• On the other hand in The Puppetmasters, the Puppeteer Parasite aliens decide they quite like this aspect of human culture, and decide to liven things up by giving the bull an even chance by having one of them take over the bull so it's as smart as the matador.
  • Queen Scarlet of Wings of Fire forces other dragons (and occasionally humans) to fight each other in a pit, gladiator-style.
  • Nick Velvet gets involved in bullfighting in "The Theft of the Matador's Cape". Nick watches a bullfight at one point but finds the spectacle disgusting.
  • In the Rivers of London novels, the Faceless Man recruits some Mooks who've been holding illegal dogfights at their farm, so that he can tap magical energy from the animals' aggression and bind the spirits of dogs that die in the ring to charge up his demon-traps.
  • In The Silver Branch, Justin visits a cockfight while stationed at Hadrian's Wall to hand off a tablet containing details of Allectus' plot to Evicatos of the Spear to deliver to Carausius.
  • In Red Dwarf: Infinity Welcomes Careful Drivers, the Ganymede Mafia run giant snail fights. The Gambling Addict Macintyre claims there's nothing more thrilling than watching one snail take three hours to score a hit, and its opponent retreat into its shell for the rest of the day.
  • Alex Rider: Alex involuntarily becomes a matador during a bullfight in Eagle Strike.
  • A Song of Ice and Fire: The people of Slavers' Bay really like these kind of sports. When Dany goes there to buy slave soldiers, their owner invites her to go see a game that night where three children are slathered in different condiments and thrown into a bear pit, with wagers placed on which one lasts longest.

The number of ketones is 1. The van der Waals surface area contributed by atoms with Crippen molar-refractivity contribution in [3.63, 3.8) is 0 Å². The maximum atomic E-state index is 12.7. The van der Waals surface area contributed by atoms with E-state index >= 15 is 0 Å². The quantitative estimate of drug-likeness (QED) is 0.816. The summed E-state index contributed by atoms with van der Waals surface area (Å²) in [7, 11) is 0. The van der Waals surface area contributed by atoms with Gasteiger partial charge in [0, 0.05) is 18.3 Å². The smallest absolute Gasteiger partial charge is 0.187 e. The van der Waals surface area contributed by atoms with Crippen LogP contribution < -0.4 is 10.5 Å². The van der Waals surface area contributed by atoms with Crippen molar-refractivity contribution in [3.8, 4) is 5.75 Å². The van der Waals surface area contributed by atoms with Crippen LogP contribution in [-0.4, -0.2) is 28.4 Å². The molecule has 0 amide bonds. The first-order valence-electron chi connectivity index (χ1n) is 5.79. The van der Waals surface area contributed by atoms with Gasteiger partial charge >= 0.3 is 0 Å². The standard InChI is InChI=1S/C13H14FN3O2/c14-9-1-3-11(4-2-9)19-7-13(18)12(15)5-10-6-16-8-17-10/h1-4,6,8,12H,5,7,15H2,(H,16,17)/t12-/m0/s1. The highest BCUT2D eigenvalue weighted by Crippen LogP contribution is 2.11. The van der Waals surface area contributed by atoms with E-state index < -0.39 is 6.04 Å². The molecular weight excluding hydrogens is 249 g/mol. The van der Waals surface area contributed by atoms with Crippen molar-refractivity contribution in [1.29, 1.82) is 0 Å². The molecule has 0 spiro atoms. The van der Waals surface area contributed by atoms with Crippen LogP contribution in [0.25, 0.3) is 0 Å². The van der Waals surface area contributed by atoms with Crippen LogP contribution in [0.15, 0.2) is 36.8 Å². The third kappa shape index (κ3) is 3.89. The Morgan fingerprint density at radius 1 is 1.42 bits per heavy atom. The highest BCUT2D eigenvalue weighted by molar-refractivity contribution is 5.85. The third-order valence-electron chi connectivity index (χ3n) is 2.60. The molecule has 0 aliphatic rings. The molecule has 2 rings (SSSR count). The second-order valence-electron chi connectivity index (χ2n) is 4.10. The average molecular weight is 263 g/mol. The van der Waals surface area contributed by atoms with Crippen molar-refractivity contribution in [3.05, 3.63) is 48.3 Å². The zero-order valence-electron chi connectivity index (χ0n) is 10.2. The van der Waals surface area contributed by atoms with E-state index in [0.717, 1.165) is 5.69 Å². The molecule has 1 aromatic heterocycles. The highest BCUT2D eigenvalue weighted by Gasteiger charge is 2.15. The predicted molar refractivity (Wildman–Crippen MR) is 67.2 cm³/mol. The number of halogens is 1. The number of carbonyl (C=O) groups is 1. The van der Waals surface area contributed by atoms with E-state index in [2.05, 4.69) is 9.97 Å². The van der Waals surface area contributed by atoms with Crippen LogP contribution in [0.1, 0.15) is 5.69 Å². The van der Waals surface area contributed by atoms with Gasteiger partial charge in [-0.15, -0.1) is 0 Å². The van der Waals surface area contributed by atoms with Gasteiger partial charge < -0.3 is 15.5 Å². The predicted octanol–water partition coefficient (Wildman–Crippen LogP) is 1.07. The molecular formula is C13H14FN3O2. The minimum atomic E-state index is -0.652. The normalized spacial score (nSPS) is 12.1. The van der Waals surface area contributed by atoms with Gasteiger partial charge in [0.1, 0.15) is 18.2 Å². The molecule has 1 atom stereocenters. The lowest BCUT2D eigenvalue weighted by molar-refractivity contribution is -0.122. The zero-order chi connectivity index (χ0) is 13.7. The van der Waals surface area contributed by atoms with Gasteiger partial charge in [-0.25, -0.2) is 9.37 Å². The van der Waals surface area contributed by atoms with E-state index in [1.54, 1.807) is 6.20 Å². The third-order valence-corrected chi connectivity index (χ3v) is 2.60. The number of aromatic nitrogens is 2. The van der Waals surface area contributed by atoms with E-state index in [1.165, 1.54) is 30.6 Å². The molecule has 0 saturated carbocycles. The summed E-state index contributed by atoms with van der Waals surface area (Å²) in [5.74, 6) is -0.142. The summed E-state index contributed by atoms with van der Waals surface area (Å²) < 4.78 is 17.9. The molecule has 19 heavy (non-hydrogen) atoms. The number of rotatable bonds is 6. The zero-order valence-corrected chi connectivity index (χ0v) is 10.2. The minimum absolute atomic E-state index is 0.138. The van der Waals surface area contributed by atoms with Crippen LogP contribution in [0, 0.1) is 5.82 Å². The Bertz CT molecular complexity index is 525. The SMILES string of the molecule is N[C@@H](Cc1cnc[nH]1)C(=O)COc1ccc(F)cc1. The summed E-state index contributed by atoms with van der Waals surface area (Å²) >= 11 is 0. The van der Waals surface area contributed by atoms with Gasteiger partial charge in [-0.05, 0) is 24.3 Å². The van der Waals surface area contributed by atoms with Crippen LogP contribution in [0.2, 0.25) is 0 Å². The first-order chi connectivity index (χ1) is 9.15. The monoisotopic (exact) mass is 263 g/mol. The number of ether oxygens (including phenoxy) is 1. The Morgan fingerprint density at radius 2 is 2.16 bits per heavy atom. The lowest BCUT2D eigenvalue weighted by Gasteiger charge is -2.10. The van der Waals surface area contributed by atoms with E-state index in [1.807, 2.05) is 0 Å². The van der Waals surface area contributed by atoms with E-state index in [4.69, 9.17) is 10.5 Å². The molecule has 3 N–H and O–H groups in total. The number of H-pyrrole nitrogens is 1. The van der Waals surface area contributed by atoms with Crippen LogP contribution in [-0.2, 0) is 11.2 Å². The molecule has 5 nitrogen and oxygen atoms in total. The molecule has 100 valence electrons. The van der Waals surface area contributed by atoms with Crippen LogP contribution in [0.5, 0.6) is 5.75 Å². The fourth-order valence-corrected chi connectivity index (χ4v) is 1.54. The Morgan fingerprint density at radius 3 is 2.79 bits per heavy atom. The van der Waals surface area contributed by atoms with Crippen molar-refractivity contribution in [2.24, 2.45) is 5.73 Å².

• The children's book The Story of Ferdinand and the film that's based on it show bullfighting from the bulls' point of view.

     Live Action TV 
  • 1000 Ways to Die features a death involving a cockfight, where a man who bets on a rooster attaches razors to its claws to ensure its winning, but is slashed to death himself.
  • Animal Precinct and other animal rescue shows often have animal cruelty agents busting up dog- or cock-fighting rings. Fighting dogs often have to be euthanized because they are too dangerous to be rehabilitated and put up for adoption, and some of the worst cruelty cases these investigators have to take on involve "bait dogs," which are dogs used as bait and "practice" for fighting dogs. Fighting roosters are usually put down as well, as home adoption is seldom an option for poultry even without aggression issues, and concerns about avian disease means they can't be taken anywhere near a chicken farm.